“That's honestly all we need,” said company spokeswoman Andrea Nikolaus.

Relying on wind for bigger operations, or to power the grid, is a different matter. As critics of renewable energy are quick to point out, the wind doesn't always blow — or it does when customers don't need it — and the sun doesn't always shine on solar panels.

But tougher environmental rules are prompting more interest in solar and wind power as the government looks to change a national electrical grid that gets most of its power from traditional sources — 39 percent from coal, 27 percent from natural gas and 19 percent nuclear.

Finding a cheap, reliable way to store electricity generated by renewables — energy resources that are abundantly available and environmentally friendly — is the hope of many researchers, government officials and power producers.

“The main issue is cost,” said Gabriela Hug, an assistant professor of electrical engineering at Carnegie Mellon University. “There's not one technology that has been decided, ‘That's the winner, that's the one we should go after.' ”

Many people are focusing efforts on making batteries commercially viable.

“Batteries have not traditionally been designed to be installed and used in a large scale,” said Ted Wiley, vice president of production at Aquion Energy, a Lawrence-ville-based company that is working on solving bulk storage for solar and wind power. “Everything is small-scale, or an existing type that has been repurposed.”

The types of non-battery storage that exist require unique geological features such as elevation for pumped water storage or caverns for compressed air storage. Or, they are expensive or require construction, experts said.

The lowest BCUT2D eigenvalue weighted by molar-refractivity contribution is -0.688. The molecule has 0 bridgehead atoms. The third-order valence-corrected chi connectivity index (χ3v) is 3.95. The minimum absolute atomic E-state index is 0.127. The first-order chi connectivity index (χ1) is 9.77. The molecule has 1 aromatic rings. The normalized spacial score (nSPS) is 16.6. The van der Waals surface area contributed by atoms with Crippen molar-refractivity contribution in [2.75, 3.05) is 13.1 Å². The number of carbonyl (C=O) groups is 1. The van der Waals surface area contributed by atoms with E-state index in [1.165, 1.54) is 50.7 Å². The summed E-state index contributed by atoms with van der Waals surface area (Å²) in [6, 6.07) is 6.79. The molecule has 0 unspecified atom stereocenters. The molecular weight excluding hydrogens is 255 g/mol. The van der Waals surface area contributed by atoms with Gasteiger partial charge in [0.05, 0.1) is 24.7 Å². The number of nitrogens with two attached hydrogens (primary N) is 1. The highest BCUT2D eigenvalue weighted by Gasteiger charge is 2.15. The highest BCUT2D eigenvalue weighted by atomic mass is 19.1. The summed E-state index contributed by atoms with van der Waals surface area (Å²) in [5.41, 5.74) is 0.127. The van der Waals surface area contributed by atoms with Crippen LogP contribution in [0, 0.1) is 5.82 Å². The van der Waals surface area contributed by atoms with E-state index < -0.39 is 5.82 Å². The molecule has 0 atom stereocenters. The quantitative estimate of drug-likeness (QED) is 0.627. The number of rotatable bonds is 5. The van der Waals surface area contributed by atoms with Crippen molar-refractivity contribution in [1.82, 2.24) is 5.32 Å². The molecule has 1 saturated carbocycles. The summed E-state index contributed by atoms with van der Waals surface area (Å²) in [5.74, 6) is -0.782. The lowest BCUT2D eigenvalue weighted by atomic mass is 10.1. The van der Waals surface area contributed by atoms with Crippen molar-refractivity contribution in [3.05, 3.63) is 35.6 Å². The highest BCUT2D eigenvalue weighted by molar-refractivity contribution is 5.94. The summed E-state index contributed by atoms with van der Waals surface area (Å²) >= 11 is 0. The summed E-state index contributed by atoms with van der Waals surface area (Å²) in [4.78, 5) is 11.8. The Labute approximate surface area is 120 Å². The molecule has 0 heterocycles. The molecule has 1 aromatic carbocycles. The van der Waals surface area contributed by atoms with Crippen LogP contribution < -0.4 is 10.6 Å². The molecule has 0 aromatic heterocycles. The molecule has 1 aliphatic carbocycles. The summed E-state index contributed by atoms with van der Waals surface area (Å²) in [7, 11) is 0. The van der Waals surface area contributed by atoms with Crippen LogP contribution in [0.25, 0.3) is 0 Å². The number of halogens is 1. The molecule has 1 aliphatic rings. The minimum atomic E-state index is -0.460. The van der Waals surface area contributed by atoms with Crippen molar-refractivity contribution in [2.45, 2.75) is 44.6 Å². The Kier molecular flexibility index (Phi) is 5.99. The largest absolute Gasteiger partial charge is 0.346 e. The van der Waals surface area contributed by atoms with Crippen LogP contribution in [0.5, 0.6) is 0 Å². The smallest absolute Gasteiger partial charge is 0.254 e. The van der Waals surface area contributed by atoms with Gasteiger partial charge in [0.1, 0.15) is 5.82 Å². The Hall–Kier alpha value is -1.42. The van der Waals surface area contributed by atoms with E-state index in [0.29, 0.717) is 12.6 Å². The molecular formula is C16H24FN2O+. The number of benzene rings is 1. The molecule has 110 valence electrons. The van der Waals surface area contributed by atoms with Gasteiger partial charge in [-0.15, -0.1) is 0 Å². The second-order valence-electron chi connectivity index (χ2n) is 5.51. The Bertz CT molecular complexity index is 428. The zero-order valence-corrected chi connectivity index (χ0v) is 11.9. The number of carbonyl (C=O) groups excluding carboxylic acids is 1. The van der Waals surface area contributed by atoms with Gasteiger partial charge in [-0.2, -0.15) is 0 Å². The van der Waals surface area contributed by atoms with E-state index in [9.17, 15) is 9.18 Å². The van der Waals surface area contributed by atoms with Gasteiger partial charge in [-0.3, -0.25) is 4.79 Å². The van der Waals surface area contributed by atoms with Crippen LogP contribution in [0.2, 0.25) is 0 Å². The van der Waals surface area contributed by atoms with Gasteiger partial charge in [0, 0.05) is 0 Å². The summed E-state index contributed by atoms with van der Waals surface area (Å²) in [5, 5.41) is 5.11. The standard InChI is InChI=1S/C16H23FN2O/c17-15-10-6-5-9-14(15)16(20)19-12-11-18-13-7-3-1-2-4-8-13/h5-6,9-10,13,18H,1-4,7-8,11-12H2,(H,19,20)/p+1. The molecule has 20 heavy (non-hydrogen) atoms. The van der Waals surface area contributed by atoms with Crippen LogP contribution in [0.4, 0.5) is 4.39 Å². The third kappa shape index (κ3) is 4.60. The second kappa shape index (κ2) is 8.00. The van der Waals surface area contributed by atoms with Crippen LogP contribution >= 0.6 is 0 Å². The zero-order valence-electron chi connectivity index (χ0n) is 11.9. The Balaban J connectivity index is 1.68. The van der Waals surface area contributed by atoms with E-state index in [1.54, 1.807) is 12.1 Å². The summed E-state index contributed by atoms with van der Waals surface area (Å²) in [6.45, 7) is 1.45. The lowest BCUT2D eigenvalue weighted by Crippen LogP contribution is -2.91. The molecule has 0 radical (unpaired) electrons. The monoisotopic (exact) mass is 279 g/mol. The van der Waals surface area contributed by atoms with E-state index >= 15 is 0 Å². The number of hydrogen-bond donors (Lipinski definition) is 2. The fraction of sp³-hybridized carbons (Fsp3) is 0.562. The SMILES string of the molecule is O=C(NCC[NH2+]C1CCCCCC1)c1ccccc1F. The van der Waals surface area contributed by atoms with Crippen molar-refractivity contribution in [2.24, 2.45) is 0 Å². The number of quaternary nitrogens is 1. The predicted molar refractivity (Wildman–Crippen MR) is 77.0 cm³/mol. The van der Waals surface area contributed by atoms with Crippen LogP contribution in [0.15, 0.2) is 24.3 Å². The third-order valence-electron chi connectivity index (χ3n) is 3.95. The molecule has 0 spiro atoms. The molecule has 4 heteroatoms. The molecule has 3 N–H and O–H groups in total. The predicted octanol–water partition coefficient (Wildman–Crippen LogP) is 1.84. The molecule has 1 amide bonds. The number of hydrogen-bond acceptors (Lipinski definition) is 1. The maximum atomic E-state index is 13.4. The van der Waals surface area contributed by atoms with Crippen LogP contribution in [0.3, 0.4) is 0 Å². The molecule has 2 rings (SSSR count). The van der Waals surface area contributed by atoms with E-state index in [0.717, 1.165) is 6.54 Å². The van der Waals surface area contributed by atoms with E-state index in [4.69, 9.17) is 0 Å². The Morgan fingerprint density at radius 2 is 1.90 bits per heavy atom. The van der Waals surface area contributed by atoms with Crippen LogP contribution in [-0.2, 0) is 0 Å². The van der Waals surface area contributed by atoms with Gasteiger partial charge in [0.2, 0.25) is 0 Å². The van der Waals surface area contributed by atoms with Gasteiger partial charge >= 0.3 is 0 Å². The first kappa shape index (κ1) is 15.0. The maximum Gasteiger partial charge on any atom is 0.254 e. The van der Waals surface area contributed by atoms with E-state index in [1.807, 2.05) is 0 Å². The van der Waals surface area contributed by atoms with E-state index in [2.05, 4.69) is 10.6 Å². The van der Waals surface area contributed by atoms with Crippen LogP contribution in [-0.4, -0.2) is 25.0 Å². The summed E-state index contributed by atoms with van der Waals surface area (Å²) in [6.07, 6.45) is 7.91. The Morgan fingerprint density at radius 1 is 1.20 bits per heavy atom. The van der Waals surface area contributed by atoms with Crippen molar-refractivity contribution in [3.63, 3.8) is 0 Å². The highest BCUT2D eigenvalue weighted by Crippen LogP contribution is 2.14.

Aquion's battery, developed at Carnegie Mellon, is powered by lithium salts, cotton and activated charcoal and other chemicals. They can be charged and discharged thousands of times, said Wiley. And, because those materials are abundant, the cost of the battery is fairly low.

Southern California Edison, a utility that serves about 14 million people, is testing a collection of 600,000 lithium-ion battery cells to see if they can store power generated by 5,000 nearby wind turbines for later use.

Aquion is competing to get batteries to communities and power suppliers in California and New York, where Wiley said the grid is under stress.

“In Pennsylvania, the system isn't broken,” he said. “In California, the renewables that are already on the grid are adding to the mismatches on the grid.”

Nearly one-quarter of energy produced by California's three largest electricity providers comes from renewable resources, according to the California Public Utilities Commission.

Another company, Axion Power in New Castle, has created a lead-carbon battery for energy storage. Though corporate officials said they could not comment because of restrictions associated with a recent incorporation filing for the Securities and Exchange Commission, product specifications say the battery has a faster recharge rate and is more environmentally friendly than lithium-based batteries.